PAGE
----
May 16, 2011
Thirty-five high school juniors from the Piedmont Governor’s School for Mathematics, Science and Technology on Friday summarized the archaeological research findings they recorded this school year.
The group presentation was held at the Virginia Museum of Natural History. Family, teachers, school administrators, mentors, and museum staff watched as the students demonstrated their new understanding of the scientific research process.
The year-long project allowed the students, who came from Bassett, Magna Vista and Martinsville high schools, to put the scientific research process into practical application with the help of VMNH Curator of Archaeology Elizabeth Moore.
Students learned the steps of literature review, forming hypotheses, gathering and interpreting data, and putting that knowledge into practice through hands-on research in the museum’s archaeology lab.
The overall research project centered around the examination and analysis of plant remains taken from an Indian village archeological site in Pittsylvania County. Students were divided into groups to study different samples from the site and analyze them to determine how the site’s inhabitants lived.
Students were able to identify plants used for food, medicines, fuel, and tools, determine whether the people living at the village were sedentary farmers or mobile hunters and gatherers, as well as examine evidence of horticultural techniques.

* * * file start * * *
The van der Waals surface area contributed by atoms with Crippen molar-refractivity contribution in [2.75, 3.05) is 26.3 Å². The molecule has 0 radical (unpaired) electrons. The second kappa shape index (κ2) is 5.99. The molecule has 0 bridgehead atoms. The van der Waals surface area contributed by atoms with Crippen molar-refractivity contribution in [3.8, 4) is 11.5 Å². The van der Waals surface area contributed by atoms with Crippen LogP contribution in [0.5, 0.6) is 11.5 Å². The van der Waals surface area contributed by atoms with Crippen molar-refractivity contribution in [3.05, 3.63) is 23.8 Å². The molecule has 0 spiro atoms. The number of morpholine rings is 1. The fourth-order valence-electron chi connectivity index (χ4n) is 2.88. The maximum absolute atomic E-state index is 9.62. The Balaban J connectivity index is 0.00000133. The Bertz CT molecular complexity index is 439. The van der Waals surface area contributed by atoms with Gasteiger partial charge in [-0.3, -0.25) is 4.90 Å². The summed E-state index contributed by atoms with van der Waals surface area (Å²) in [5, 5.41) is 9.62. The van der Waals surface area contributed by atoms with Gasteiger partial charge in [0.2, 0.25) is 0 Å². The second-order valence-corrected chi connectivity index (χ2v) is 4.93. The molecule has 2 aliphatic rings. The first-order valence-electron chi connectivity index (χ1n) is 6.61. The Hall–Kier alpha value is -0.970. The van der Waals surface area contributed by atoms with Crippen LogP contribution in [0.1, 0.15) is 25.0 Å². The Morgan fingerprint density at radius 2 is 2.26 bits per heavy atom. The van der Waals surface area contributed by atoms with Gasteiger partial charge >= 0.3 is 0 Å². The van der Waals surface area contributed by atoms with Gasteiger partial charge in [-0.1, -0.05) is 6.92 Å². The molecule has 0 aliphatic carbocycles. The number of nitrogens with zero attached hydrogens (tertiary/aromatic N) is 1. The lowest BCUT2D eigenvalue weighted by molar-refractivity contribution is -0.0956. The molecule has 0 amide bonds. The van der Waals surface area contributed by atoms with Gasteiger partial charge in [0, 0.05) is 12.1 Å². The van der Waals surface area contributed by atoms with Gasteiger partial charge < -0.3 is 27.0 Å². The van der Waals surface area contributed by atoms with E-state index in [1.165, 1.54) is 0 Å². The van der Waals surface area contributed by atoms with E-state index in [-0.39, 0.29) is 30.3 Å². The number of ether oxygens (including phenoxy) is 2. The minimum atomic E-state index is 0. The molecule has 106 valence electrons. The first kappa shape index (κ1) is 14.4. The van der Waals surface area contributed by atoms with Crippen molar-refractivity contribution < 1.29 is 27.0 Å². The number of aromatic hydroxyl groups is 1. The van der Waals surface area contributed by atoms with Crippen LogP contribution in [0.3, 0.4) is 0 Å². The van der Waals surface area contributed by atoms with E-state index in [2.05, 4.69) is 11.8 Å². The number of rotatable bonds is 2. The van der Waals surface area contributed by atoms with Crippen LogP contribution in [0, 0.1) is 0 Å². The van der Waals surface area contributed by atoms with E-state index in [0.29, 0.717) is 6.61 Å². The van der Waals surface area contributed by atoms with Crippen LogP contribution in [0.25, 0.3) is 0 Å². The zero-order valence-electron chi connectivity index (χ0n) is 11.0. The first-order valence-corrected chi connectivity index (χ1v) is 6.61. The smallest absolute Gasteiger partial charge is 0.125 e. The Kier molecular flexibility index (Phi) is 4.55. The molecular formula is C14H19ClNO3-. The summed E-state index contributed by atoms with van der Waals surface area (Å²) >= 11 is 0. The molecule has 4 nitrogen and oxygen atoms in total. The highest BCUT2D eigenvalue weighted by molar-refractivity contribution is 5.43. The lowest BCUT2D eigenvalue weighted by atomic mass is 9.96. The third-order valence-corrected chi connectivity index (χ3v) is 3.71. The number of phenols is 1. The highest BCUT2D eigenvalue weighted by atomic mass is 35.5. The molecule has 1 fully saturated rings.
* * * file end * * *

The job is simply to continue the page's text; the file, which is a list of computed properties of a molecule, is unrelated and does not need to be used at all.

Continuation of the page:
From analyzing the data, the students were able to determine many attributes of the people who once lived at the site. Their identification of the domesticated crops corn, beans and gourds allowed the students to conclude that the site was a permanent settlement and the people there relied heavily on growing at least part of their food from domesticated plants. Students also identified several wild resources, including hickory nuts, acorns and persimmons.
Before beginning the research, Nina Huff, instructor of the Research 11 and 12 classes at the governor’s school, wanted to provide a context for her students to get a better understanding of what they would be researching for the school year.
The students participated in field trips, including a preliminary trip to the Monacan Indian Village at Natural Bridge, and listened to experts in the field of ethnobotany who provided guidance on the plant material the students would be studying. The students also had the opportunity to listen to experts on Native American history, giving them a broader context of the lives of those who produced the samples they would be studying.
“It was important to immerse them into the culture they would be examining throughout the year,” said Huff. “Looking at their research findings through the eyes of the culture would give them a better understanding of exactly how people from a different time lived.”
The presentations culminated a year-long project in which the students were immersed in technical research.
“It’s hard to put into words,” said Huff. “The students had the best time doing the best work. They were so dedicated to the project. The combination of their dedication and hard work, with their fun and humor, was so gratifying.”
Much of the project was funded through a grant provided by Dominion Foundation as well as an in-kind gift from URS Inc.
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